The black water rippled as the worm charged. Tewer tensed and raised his spear a little higher. He ignored the frightened bleating of the goat, and followed the line of watery chevrons with his eyes. He struck just as the worm emerged from the water. The tooth-filled mouth gaped wide but then snapped shut as the spear struck home. The blunt snout of the predator knocked the goat backwards, but did no real harm.
Tewer leaned hard on his spear, trusting the rope around his waist to keep him from falling to the water. The worm wrenched away, but feebly, and Tewer dragged it back, pushing the spear further into the hairy body.
The worm shook violently, then stilled. Tewer carefully looped a rope around its snout and neck, tying it off with shaking hands. The spear-shaft quivered suddenly, and Tewer's hand went to his knife as he waited. The worm didn't move again.
Minutes passed while Tewer slowly pulled the heavy animal onto his raft. The ropes were thick, but Tewer still lacked a man's muscles. Though strong enough for a sixteen-year-old, he knew from painful experience that he couldn't match the strength of a man grown.
The worm finally aboard, Tewer cautiously retrieved his terrified goat. The goat scrambled to get away from the dead worm, and Tewer tied its halter to a small rail and picked up his pole. The added weight made his usually quick raft sluggish, and it seemed to take hours before the craft began to move. He shivered as he pushed his pole into the soft mud; worm-blood dripped from the low deck into the water, and a worm would swim for miles to eat another of its kind.
As the raft finally began to make headway, he turned to look at his catch. The biggest worms could be twenty feet long, and Tewer's measured no more than twelve feet from snout to tail. It seemed larger than normal, however, both fatter and more muscular. The black fur had streaks of gray and greenish-brown, the claws shone like obsidian, and the hundreds of teeth, over which a yellowish tongue lolled, gleamed white in the sunlight. No wonder it had been so hard to lever onto the raft! It bulked twice as fat as most worms.
Murder-worms, properly called Waelhreowyrms, lived nowhere else in the world but in the coastal swamps of the northern Theljan Reach, but their homeland was the island they'd given their name. Whaelhreow meant either 'ferocious in battle' or simply 'murderous,' depending on who you asked. Tewer sided with murderous, and he had scars to prove it.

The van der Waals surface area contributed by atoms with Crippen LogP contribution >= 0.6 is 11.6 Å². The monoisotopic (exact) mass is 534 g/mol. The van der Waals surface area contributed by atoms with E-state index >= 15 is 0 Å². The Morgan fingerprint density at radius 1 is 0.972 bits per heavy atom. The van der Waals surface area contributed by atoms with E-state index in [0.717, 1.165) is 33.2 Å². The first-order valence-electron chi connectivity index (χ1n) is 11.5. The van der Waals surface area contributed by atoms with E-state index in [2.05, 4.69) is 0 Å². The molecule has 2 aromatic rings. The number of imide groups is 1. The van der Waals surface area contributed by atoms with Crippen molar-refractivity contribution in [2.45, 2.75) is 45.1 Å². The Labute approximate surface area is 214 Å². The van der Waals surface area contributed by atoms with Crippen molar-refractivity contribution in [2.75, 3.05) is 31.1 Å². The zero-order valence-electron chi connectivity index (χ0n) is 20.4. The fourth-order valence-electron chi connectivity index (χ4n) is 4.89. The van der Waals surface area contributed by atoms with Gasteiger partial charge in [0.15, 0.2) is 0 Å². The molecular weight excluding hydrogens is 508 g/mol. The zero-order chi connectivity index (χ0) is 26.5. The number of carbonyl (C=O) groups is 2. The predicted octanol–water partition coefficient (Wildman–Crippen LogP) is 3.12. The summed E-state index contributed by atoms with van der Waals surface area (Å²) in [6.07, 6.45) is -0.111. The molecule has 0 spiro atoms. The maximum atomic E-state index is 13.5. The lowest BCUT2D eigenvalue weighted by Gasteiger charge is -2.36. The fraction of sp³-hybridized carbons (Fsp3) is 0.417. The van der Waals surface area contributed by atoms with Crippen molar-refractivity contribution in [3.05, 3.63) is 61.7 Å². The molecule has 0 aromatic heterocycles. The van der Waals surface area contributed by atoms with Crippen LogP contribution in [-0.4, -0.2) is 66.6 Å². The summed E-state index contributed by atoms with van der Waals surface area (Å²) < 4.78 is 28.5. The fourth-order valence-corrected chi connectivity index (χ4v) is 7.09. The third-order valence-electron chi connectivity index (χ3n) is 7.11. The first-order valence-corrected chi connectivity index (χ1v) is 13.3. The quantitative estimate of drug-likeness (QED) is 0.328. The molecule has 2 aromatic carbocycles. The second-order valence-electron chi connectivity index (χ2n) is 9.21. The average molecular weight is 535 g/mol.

It took almost two hours to pole the worm back to Swartmutha while Tewer sweated and shivered. Spring still teased and taunted, but her promises continued to ring hollow. Tewer wore only a woolen smock and breeches, though at least his boots were sheepskins. Without cap or gloves, the cold ate at him, but he endured grimly.
"It's the big one," he said aloud, stuttering with the cold, "this will get me Krasten's spear back, and maybe a few other things besides."
From the pools and mists of the swamp a sheer cliff suddenly arose. Tewer guided his craft around the great mogote and found the entrance to Swartmutha blocked by another raft bringing in a load of fish. He bumped into it, softly enough, but the crew of the larger raft seemed annoyed.
Until they saw the great worm lying on Tewer's small craft.
"The luck-goddess gives!" One of them, a flabby man called Asparo made a rude gesture that supposedly brought the favor of Laome the Luck-goddess.
"She does, sometimes," said Tewer, "lucky the worm didn't get my goat! Now I can use him for bait again."
"Look at that fur," said another fisherman, called Hangen or Hankrin. Tewer couldn't quite remember. "Beautiful fur. Worth a lot."
"I hope so," said Tewer, "he's a fat one, that's for sure."
The fishing raft entered the cave at last, and Tewer followed, his hand resting on his knife. For several moments he couldn't see in the darkness of Swartmutha, but at last his eyes adjusted. The landing was full, and fish were being unloaded all along the docks, but Tewer turned away from the main harbor and guided his raft towards a pair of torches on the opposite wall. The uneven stony floor of the cavernous port made poling much easier, and he reached the torches, and the low landing place between them, in only a few seconds.